Facebook has sued four Chinese companies for selling fake Facebook and Instagram accounts, alleging trademark infringement, breach of contract, and related offenses. The company announced the news on Friday, calling it “one more step in our ongoing efforts to protect people on Facebook and Instagram.” It’s an unusual move for Facebook, which says it already purges “millions” of fake accounts every day.
The lawsuit names three people and four companies based in the cities of Longyan and Shenzhen: 9 Xiu Network (Shenzhen) Science and Technology Company, 9 Xiu Feishu Science and Technology Company, 9 Xiufei Book Technology Co., and Home Network (Fujian) Technology Co.
An archived page from myhaoba.com, one of the offending sites.
According to the complaint, these companies offer a variety of hardware and software services including bundles of fake accounts for Facebook and Instagram as well as other platforms like Twitter, Snapchat, YouTube, LinkedIn, and Google Voice. They also allegedly advertise services “designed to increase likes, comments, friends, and other activity,” and they’ve promoted themselves with the made-up label “Facebook China Regional Strategic Partner,” offering premium accounts that supposedly couldn’t be suspended. The complaint names several websites, all of which appear to be offline, although TechCrunch says they were mostly functional when the lawsuit was filed on March 1st.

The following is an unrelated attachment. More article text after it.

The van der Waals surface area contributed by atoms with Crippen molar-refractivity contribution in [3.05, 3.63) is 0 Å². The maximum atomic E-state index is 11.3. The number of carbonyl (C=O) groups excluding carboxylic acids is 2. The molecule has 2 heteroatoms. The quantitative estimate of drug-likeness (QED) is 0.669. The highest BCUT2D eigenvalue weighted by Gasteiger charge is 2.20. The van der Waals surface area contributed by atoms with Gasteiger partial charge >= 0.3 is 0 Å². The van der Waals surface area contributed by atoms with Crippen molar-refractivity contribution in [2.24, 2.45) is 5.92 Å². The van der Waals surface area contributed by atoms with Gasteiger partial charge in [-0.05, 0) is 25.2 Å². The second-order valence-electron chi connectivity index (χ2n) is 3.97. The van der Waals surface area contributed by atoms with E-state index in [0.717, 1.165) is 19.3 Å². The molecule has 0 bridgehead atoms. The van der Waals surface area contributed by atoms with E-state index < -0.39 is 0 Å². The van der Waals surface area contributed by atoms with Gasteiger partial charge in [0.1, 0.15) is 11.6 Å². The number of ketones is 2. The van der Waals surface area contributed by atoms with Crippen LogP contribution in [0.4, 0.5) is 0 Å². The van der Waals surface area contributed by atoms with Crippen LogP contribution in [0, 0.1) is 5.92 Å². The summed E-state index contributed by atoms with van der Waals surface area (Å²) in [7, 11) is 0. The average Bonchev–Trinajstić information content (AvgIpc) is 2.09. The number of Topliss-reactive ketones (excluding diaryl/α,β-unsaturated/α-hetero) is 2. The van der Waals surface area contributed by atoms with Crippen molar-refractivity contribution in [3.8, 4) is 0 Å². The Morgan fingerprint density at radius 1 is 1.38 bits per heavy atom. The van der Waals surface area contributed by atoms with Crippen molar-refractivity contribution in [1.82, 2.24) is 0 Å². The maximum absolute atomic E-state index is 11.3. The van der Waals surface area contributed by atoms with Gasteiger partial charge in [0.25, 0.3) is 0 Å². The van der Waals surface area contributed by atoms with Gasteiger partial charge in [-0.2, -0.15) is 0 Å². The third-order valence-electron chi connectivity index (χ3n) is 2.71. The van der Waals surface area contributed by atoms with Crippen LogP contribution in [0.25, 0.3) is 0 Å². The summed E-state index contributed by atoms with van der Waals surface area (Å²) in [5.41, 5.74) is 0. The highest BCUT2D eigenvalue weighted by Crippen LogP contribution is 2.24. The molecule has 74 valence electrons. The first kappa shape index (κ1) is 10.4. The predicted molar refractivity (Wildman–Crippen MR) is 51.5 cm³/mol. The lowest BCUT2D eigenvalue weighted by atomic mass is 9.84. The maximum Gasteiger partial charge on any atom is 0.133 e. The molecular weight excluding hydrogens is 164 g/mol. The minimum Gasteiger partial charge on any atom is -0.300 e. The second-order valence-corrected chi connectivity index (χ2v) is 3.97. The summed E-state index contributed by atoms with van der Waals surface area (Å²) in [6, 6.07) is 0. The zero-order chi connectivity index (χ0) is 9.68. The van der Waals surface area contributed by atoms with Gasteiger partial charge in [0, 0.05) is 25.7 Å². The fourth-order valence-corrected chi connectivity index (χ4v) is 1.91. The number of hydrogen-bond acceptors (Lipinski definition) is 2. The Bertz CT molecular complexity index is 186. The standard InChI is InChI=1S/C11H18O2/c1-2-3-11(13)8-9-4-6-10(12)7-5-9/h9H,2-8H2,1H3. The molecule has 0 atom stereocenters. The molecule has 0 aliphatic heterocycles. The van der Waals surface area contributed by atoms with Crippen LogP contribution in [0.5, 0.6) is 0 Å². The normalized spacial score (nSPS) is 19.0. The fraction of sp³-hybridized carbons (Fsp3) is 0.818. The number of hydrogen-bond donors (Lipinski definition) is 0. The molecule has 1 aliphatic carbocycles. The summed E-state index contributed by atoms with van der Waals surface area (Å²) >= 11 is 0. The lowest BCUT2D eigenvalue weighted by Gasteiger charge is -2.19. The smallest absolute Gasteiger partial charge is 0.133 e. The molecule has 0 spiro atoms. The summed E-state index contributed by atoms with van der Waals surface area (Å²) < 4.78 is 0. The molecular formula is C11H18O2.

Facebook says these companies improperly used its trademarks and violated cybersquatting laws with confusingly named web addresses like “myfacebook.cc,” “facebook88.net,” and “infacebook.cc.” Since Facebook and Instagram’s terms of service prohibit fake accounts, it’s also suing for breach of contract. It’s asking the court to ban the companies from creating misleading sites or fake accounts and to award Facebook all of the profits made from these accounts plus $100,000 for each infringing domain name.